There are two basic types of anaerobic (without Oxygen) on lot systems; those with gravity distribution systems and those with pressure distribution systems. In both types, there are three major components:
- The septic tank.
- The distribution box (gravity system) or dosing tank (pressure system).
- The absorption area.
Sewage flows to the septic tank, where the primary treatment process takes place. In the tank, the heaviest matter settles to the bottom (forming sludge) and the lighter matter (scum) floats on top of a somewhat clear liquid called effluent. While the sludge and scum must be pumped out regularly, the clear liquid flows out of the tank to a distribution box or dosing tank, and is then directed to the absorption area by gravity flow or through pressurized pipes. Within the absorption area, this effluent exits through pipes into a layer of gravel and then percolates through the soil for additional treatment. The bacteria in the soil neutralize many of the contaminants in the wastewater.
Signs of an ON-LOT System in Trouble include:
- Toilet runs sluggish
- Sewer odors in the house and/or drinking water
- Illness, often to household visitors
- Sponginess around septic tank, distribution box or dosing tank and absorption area
- Surfacing raw sewage
- Dosing pump runs constantly or not at all
- Dosing tank alarm light is on
- Backup of sewage into laundry tubs or other fixtures
Homeowners can help prevent malfunctions and ensure the long-term use of their on lot system by doing the following:
Conserving Water and Reducing Wasteflow
- Conserving water and reducing wasteflow into the septic tank
- Having the septic tank pumped at least every 3 years, depending upon tank size and household size
- Avoiding putting chemicals in the septic system
- Not using the toilet to dispose of bulky, slowly decomposing wastes
- Inspecting the septic tank, pipes and drainage field annually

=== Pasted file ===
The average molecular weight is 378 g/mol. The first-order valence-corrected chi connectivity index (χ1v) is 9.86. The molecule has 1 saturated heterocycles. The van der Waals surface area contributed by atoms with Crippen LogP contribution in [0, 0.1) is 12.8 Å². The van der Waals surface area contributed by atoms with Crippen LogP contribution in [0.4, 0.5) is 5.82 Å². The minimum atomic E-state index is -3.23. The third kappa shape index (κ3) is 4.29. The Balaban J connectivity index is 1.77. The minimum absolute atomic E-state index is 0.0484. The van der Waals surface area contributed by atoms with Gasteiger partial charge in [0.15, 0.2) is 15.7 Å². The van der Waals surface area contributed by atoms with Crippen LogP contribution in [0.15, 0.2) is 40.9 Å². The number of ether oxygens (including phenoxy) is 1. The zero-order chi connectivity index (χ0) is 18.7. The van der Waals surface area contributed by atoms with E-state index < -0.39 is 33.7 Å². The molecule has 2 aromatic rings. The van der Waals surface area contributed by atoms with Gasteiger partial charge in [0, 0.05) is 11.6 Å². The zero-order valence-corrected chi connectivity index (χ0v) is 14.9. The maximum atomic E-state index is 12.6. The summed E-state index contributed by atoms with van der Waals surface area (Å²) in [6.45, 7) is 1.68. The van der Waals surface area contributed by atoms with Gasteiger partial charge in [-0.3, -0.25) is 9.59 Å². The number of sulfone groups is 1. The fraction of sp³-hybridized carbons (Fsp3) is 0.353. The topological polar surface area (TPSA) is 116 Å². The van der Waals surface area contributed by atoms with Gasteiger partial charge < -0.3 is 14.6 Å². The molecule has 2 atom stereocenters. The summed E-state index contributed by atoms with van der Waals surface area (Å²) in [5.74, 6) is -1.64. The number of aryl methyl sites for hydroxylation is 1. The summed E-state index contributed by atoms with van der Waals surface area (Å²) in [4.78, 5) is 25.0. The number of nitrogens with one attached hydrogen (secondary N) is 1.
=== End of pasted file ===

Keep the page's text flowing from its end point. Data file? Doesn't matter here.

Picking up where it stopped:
- Maintaining accurate records of the septic system (design, installation, location, inspections, pumpings, malfunctions, repairs)
- Preventing run-off from downspouts, sump pumps, and paved surfaces from getting into the septic system
- Keeping heavy vehicles, equipment and livestock away from the septic system
- Not planting trees and shrubs over or close to the septic system
ON-LOT systems not only treat and dispose of domestic sewage from toilets, they also receive wastewater from various other household fixtures, including baths, showers, kitchen sinks, garbage disposals, automatic dishwaters and laundries.
Conserving water and reducing the amount of wasteflow from household activities is an important step to ensuring long-term use. The more water-using devices in a household, the greater the burden is on the on lot system.
Pumping Your Septic Tank
A septic tank accumulates solids (sludge) and scum which should be pumped out at least every three years. The frequency of pumping depends upon tank size and household size. Larger households generally require more frequent pumpings (every one or two years).
In Pennsylvania, specific tank sizes are generally based on the number of bedrooms in the home because the number of bedrooms is an indicator of household size. For example, a home with three bedrooms must have a 900 gallon or larger septic tank. The more bedrooms, the larger the septic tank.
For more information on the recommended frequency of pumpings, contact your local agency (normally your local township) Sewage Enforcement Officer or the Department of Environmental Protection.
Your Toilet is Not a Trash Can
Trillions of living, beneficial bacteria constantly treat and decompose raw sewage in a septic system. The effectiveness of these bacteria can be impaired if harmful substances and chemicals are put into the septic system. Harmful substances/chemicals include:
- Oils and grease
- Varnishes and paints and solvents
- Harsh drain and toilet bowl cleaners
- Laundry detergents with high sudsing elements
- Old drugs & medications
Remember, what goes into your toilet and drains may eventually end up back in your drinking water. So instead of using caustic toilet bowl cleaners or bleach, try mild detergent or baking soda or one half cup of borax per gallon of water.
Also NEVER flush bulky, hard to decompose items such a sanitary napkins, diapers, paper towels, cigarette filters, plastics, eggshells, bones or coffee grounds down the toilet because they can clog the system.